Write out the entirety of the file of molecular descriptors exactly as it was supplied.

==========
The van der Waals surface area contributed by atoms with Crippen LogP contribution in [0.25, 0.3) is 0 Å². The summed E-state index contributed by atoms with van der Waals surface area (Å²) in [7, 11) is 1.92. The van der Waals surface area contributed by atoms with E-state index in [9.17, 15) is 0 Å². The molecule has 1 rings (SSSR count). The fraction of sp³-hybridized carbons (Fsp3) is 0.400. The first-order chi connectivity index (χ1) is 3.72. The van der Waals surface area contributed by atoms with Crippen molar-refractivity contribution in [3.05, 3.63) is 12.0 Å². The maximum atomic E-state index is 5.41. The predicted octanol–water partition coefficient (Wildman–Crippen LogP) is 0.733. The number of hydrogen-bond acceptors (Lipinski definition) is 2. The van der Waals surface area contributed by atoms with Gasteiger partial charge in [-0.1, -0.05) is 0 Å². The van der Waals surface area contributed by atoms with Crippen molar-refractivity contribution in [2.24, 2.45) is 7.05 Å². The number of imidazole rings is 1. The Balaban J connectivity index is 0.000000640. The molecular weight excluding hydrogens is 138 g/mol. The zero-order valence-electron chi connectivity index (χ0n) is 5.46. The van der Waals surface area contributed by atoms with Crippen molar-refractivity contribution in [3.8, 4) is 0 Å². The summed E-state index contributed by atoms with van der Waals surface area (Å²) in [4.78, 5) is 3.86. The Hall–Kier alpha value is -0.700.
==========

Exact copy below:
The van der Waals surface area contributed by atoms with Crippen LogP contribution in [0.25, 0.3) is 0 Å². The summed E-state index contributed by atoms with van der Waals surface area (Å²) in [7, 11) is 1.92. The van der Waals surface area contributed by atoms with E-state index in [9.17, 15) is 0 Å². The molecule has 1 rings (SSSR count). The fraction of sp³-hybridized carbons (Fsp3) is 0.400. The first-order chi connectivity index (χ1) is 3.72. The van der Waals surface area contributed by atoms with Crippen molar-refractivity contribution in [3.05, 3.63) is 12.0 Å². The maximum atomic E-state index is 5.41. The predicted octanol–water partition coefficient (Wildman–Crippen LogP) is 0.733. The number of hydrogen-bond acceptors (Lipinski definition) is 2. The van der Waals surface area contributed by atoms with Gasteiger partial charge in [-0.1, -0.05) is 0 Å². The van der Waals surface area contributed by atoms with Crippen molar-refractivity contribution in [2.24, 2.45) is 7.05 Å². The number of imidazole rings is 1. The Balaban J connectivity index is 0.000000640. The molecular weight excluding hydrogens is 138 g/mol. The zero-order valence-electron chi connectivity index (χ0n) is 5.46. The van der Waals surface area contributed by atoms with Crippen molar-refractivity contribution in [3.8, 4) is 0 Å². The summed E-state index contributed by atoms with van der Waals surface area (Å²) in [4.78, 5) is 3.86. The Hall–Kier alpha value is -0.700.